Essays on Human Resource Development, Performance and Reward Management Literature review

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The paper “ Human Resource Development, Performance and Reward Management” is an impressive variant of the literature review on human resources. Performance in the public sector entails a deliberate action following particular intentional behaviors. Van Dooren, Bouckaert, and Halligan (2015) consider two categories of performance including quality of actions or achievements. With quality, the standard of performance includes the competence of the individual in question. Comparatively, performance in terms of quality of achievement examines the degree of conceptualization. The imperative is the ability of the institution to obtain sustainable results which are a contribution of the human resource development function.

Measurement of performance may include financial and non- financial aspects where Kloot and Martin (2000) identify the financial dimensions as a traditional approach. The traditional approach faces much criticism, especially since performance is multidimensional and dynamic in nature. Therefore, the effective performance management requires the input by the human resource development program. The essay examines the case of an underperforming employee and suggests how the application of performance management may help improve the performance of the employee. Best Practices in Performance ManagementThe idea mechanism of achieving active performance management involves the integration of performance to both the corporate strategies and functional objectives (Kloot & Martin 2000).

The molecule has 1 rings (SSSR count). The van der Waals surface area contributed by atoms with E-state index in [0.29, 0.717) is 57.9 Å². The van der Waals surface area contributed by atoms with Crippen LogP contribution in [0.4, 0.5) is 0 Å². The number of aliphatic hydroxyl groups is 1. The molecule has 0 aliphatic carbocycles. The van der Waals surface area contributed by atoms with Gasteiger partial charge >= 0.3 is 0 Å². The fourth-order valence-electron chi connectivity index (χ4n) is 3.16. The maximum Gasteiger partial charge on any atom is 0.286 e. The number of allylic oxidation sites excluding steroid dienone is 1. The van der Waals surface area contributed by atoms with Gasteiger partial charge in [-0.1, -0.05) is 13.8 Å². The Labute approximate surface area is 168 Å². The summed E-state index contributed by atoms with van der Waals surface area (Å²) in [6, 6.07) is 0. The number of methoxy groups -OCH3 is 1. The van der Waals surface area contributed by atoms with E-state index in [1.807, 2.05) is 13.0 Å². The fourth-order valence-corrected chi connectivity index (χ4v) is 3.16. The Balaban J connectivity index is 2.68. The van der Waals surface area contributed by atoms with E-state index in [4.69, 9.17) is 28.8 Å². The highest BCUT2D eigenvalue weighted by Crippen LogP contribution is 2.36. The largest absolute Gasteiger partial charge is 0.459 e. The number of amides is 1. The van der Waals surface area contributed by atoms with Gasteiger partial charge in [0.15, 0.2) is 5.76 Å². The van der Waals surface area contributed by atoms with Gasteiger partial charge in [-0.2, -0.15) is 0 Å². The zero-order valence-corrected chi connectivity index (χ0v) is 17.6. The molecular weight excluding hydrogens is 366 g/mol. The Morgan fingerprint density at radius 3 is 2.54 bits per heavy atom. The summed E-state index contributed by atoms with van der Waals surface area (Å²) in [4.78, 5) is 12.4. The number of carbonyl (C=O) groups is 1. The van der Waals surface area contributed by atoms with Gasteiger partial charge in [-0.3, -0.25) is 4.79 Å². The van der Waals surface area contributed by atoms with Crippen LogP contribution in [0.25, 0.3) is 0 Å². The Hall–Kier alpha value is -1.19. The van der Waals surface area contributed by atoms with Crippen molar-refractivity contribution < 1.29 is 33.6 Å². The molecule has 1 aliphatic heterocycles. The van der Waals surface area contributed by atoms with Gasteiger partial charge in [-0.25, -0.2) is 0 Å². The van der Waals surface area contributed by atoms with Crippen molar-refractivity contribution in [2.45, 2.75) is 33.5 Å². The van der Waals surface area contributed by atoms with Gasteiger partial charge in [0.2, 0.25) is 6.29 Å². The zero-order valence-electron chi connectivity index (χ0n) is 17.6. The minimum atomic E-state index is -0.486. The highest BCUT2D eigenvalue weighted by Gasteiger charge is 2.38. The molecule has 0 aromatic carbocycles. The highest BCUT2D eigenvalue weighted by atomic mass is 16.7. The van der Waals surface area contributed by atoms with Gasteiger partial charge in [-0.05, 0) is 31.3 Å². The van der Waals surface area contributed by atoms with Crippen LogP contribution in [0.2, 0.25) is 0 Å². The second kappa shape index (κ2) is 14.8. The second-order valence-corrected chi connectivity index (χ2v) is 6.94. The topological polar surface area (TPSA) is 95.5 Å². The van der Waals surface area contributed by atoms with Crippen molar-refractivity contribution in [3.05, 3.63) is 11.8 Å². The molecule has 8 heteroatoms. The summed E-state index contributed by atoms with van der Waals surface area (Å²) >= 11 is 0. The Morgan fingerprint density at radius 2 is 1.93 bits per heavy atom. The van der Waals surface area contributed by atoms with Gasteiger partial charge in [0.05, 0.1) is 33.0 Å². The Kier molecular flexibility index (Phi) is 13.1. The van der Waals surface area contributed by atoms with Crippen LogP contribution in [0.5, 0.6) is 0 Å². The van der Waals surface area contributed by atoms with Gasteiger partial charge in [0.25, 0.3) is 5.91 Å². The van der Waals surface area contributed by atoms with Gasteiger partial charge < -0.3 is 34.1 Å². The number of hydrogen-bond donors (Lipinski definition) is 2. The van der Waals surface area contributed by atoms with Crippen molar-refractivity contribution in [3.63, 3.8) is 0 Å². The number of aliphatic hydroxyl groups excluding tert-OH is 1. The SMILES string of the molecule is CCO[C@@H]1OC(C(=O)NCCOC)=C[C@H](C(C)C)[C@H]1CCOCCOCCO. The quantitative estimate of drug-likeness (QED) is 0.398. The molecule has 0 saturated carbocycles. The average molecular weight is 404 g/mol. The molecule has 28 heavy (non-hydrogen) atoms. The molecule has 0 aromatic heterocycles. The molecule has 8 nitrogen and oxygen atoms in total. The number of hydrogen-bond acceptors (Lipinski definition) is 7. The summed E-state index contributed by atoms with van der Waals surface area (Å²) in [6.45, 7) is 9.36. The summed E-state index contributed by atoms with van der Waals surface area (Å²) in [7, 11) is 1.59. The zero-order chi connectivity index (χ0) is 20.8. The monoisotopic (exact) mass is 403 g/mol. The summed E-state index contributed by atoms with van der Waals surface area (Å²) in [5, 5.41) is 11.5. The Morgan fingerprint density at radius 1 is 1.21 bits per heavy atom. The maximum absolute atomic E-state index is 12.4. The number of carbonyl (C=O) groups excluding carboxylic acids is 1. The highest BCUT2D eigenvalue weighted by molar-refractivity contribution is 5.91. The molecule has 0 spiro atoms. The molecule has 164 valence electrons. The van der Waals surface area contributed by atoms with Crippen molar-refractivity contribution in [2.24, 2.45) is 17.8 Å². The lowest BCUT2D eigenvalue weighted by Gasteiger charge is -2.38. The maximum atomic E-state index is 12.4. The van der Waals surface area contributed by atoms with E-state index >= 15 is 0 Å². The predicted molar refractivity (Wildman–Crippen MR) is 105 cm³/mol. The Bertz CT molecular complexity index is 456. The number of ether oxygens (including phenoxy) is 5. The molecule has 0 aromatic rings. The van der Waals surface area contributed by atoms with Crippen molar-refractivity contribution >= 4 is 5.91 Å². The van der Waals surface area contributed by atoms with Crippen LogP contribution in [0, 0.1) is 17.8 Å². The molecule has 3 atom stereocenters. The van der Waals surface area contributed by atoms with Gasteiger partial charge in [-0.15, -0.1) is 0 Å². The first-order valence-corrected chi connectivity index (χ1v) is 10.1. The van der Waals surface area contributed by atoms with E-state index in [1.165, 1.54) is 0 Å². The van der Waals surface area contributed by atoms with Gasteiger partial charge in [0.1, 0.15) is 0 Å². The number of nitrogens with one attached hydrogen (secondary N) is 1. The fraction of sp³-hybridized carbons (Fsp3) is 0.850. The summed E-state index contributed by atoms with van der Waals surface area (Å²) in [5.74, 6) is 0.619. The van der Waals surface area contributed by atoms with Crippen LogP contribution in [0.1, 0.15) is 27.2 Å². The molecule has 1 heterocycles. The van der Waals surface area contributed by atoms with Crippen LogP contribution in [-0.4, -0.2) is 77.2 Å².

Objectives in the government sector follow non-financial goals, therefore, the use of non-financial measurement strategies is most appropriate. The Australian Post is a government agencies functions as a communication industry. Its mains function is to provide society with a reliable channel of communication. Therefore, its objective aligns with what Kloot and Martin (2000) describes as being non-financial. According to Kloot and Martin (2000), strategic planning as a performance management practice involves the clear identification and classification of objectives into either primary or secondary classes.

The imperative is to relate the primary role to the specific shareholder while the secondary responsibilities highlight on the process of achieving the primary objectives (Kloot & Martin 2000).


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